Friday December 25, 1998
If you were shut out of this season's toy-buying frenzy for Furbys and are dreading the disappointment you'll see on your kids' faces Christmas morning, take heart. The best new pet toy of Christmas '98 will be available at your local multiplex, for the price of a ticket to "Mighty Joe Young."
Joe's a darling, gentle, affectionate, obedient, warm and fuzzy with deep-set, expressive eyes and a playful-pup spirit. Furbys may have more to say, but Joe comes to play. Close your eyes and count to 10, and you're on for a game of hide-and-seek. Of course, you'll have to humor him--it's hard to hide when you're 15 feet tall and weigh 2,000 pounds, when you are, after all, the biggest gorilla this side of King Kong.
"Mighty Joe Young," directed by "City Slickers' " Ron Underwood for Walt Disney Studios, is a remake of a 1949 RKO film that was itself a knockoff of "King Kong." Like the first film, it's the story of a mutant giant gorilla, his surrogate human mother, Jill Young (Charlize Theron), and their adventures in Africa and the U.S.
We're dubious of remakes, especially remakes of knockoffs, but this one seems warranted. Five decades is a long time, and even though the '49 version earned Oscars for Ray Harryhausen and Willis O'Brien's stop-motion effects, creature illusions have come a long way.
Technically, this Joe is a sensation, perhaps the most lifelike giant of them all. Created by modern makeup and effects master Rick Baker, who's previously aped apes for "Gorillas in the Mist," "Greystoke" and the 1976 version of "King Kong," Joe runs, walks, roars and pounds his massive chest without showing any signs of his animatronic workings, or, in some sequences, of the man inside the gorilla suit.
He's so well executed, in fact, that you very quickly accept him as a real animal and begin to empathize with the feelings pouring from those soulful eyes. Joe's a big baby, orphaned on the same day and by the same bloody hands of poachers who killed both his and Jill's mothers. The killers did not get away scot-free; baby Joe bit off two fingers on one of the poachers' hands, sending him screaming into the night, promising revenge.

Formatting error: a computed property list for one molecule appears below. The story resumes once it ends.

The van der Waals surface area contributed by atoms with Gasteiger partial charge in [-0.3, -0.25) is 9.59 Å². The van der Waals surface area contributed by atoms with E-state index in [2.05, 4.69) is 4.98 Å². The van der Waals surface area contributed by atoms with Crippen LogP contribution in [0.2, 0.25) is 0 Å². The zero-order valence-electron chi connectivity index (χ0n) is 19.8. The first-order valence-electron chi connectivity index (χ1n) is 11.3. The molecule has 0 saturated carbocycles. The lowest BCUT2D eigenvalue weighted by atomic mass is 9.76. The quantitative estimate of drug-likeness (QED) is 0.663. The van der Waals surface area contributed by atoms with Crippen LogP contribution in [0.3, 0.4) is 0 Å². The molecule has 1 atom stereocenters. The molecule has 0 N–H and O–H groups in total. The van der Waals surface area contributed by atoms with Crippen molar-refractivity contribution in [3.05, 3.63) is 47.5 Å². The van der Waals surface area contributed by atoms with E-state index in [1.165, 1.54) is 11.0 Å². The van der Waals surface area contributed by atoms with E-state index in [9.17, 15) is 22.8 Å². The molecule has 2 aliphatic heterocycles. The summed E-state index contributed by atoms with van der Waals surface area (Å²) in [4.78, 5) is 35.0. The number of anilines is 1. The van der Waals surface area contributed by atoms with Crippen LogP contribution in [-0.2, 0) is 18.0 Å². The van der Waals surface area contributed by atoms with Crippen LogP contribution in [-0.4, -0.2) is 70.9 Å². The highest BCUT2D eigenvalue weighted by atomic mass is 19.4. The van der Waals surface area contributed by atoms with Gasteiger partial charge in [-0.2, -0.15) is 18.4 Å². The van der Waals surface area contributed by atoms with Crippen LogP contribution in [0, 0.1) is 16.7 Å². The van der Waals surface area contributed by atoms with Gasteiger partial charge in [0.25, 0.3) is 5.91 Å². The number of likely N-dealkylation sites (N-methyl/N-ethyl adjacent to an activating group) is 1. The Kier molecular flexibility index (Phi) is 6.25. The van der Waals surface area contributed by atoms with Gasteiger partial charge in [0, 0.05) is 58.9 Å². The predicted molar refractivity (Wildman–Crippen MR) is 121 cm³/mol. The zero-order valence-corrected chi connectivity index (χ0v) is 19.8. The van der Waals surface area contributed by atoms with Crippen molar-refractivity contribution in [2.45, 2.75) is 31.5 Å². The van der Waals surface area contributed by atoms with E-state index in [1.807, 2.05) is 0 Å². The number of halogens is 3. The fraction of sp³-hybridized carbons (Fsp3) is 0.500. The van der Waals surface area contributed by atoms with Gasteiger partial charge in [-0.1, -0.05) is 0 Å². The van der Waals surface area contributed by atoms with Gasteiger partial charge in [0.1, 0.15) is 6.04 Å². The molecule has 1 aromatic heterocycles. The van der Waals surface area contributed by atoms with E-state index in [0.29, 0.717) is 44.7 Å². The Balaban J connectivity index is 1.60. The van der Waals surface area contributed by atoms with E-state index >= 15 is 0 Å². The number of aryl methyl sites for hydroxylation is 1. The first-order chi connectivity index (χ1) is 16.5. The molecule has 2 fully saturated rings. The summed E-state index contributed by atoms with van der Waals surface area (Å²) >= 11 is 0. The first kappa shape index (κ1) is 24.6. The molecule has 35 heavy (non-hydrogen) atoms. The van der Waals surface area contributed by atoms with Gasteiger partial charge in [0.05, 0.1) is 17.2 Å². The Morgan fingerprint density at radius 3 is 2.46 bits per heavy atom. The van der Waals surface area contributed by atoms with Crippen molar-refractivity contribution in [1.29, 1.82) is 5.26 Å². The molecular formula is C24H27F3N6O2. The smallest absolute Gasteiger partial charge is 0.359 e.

Twelve years later, Jill has grown into a statuesque beauty, and Joe into the most lovable companion a girl ever had. But their bucolic jungle playground is being threatened by encroaching civilization, not to mention poachers, and when the ingenuous zoologist Gregg O'Hara (Bill Paxton) offers Joe space and protection in a San Diego animal tourist attraction, Jill accepts.
In the first "Mighty Joe Young," the beauty (played by Terry Moore, who has a cameo here) and the beast come to America as a nightclub act, which leads to disaster because of Joe's disdain for the hedonist ways of club patrons. In the remake, written by Mark Rosenthal and Lawrence Konner ("The Beverly Hillbillies"), Joe's problems are more people-specific. His mother's killers (Rade Sherbedgia, Peter Firth) are back, and there are scores for both sides to settle.
The feud will spill out of Joe's new home, and take him and his pursuers on a tour of some of the most famous landmarks in Los Angeles. King Kong had his Empire State Building, Mighty Joe Young has the Hollywood sign.
As silly as things get, parents of Furby-aged children are advised to pay heed to the film's PG rating. The early scenes with the poachers and the baby ape in the jungle are intense, and the violence in the climactic chase sequence is bluntly realistic.
Still, "Mighty Joe Young" may be the season's most appealing family bet. Certainly, it has an appealing cast. Paxton, who has the rutty look of a middle-age Huck Finn, is the perfect hunk-Everyman for this kind of adventure. And Theron (listen carefully, because I'm only going to say this a thousand times) is the most gorgeous woman working in film.
Merry Christmas. "Mighty Joe Young" is a Furby for the whole family.
Mighty Joe Young, 1998. PG for some menacing action violence and mild language. Walt Disney Pictures. Directed by Ron Underwood. Screenplay by Mark Rosenthal and Lawrence Konner. Produced by Ted Hartley, Tom Jacobson. Executive producer Gail Katz. Co-executive producers Mark Lisson, Gary Stutman. Based on a screenplay by Ruth Rose and a story by Merian C. Cooper from RKO Pictures "Mighty Joe Young." Supervising producer Ralph Winter. Directors of photography Don Peterman, Oliver Wood. Production designer Michael Corenblith. Edited by Paul Hirsch. Mighty Joe Young creature designed and produced by Rick Baker. Visual effects supervisor Hoyt Yeatman. Music composed and conducted by James Horner. Costume designer Molly Maginnis. Running time: 1 hour, 54 minutes. Charlize Theron as Jill Young. Bill Paxton as Gregg O'Hara. Rade Sherbedgia as Strasser. Peter Firth as Garth. David Paymer as Harry Ruben. Regina King as Cecily Banks.Copyright © 2015, Los Angeles Times